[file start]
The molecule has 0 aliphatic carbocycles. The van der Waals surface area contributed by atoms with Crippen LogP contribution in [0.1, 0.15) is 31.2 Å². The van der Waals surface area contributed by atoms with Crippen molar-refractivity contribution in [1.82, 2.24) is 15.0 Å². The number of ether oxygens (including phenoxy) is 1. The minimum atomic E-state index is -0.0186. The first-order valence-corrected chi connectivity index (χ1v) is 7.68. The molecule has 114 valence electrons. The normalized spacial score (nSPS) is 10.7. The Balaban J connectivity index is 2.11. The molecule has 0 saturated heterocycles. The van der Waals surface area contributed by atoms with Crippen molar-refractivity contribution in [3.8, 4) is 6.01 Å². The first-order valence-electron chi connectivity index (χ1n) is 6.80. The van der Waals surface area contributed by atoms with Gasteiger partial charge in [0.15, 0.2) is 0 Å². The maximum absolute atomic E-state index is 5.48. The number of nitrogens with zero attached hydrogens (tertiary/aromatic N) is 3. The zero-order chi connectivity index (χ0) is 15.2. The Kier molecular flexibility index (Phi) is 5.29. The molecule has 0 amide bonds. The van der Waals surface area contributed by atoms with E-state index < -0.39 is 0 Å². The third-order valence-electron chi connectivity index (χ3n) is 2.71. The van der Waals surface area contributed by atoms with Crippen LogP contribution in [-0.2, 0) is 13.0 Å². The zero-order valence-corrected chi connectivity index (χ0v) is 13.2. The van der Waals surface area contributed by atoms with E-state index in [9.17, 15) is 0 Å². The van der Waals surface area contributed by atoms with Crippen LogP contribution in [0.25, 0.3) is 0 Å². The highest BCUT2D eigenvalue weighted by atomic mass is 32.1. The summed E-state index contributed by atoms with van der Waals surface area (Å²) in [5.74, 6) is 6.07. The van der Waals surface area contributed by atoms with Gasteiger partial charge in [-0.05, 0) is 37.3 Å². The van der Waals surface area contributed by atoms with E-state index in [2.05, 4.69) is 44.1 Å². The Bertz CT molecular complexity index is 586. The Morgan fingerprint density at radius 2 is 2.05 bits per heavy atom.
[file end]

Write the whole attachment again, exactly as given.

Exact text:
The molecule has 0 aliphatic carbocycles. The van der Waals surface area contributed by atoms with Crippen LogP contribution in [0.1, 0.15) is 31.2 Å². The van der Waals surface area contributed by atoms with Crippen molar-refractivity contribution in [1.82, 2.24) is 15.0 Å². The number of ether oxygens (including phenoxy) is 1. The minimum atomic E-state index is -0.0186. The first-order valence-corrected chi connectivity index (χ1v) is 7.68. The molecule has 114 valence electrons. The normalized spacial score (nSPS) is 10.7. The Balaban J connectivity index is 2.11. The molecule has 0 saturated heterocycles. The van der Waals surface area contributed by atoms with Crippen molar-refractivity contribution in [3.8, 4) is 6.01 Å². The first-order valence-electron chi connectivity index (χ1n) is 6.80. The van der Waals surface area contributed by atoms with Gasteiger partial charge in [0.15, 0.2) is 0 Å². The maximum absolute atomic E-state index is 5.48. The number of nitrogens with zero attached hydrogens (tertiary/aromatic N) is 3. The zero-order chi connectivity index (χ0) is 15.2. The Kier molecular flexibility index (Phi) is 5.29. The molecule has 0 amide bonds. The van der Waals surface area contributed by atoms with E-state index < -0.39 is 0 Å². The third-order valence-electron chi connectivity index (χ3n) is 2.71. The van der Waals surface area contributed by atoms with Crippen LogP contribution in [-0.2, 0) is 13.0 Å². The zero-order valence-corrected chi connectivity index (χ0v) is 13.2. The van der Waals surface area contributed by atoms with E-state index in [9.17, 15) is 0 Å². The van der Waals surface area contributed by atoms with Crippen LogP contribution in [0.25, 0.3) is 0 Å². The highest BCUT2D eigenvalue weighted by atomic mass is 32.1. The summed E-state index contributed by atoms with van der Waals surface area (Å²) in [5.74, 6) is 6.07. The van der Waals surface area contributed by atoms with Gasteiger partial charge in [-0.05, 0) is 37.3 Å². The van der Waals surface area contributed by atoms with E-state index in [2.05, 4.69) is 44.1 Å². The Bertz CT molecular complexity index is 586. The Morgan fingerprint density at radius 2 is 2.05 bits per heavy atom.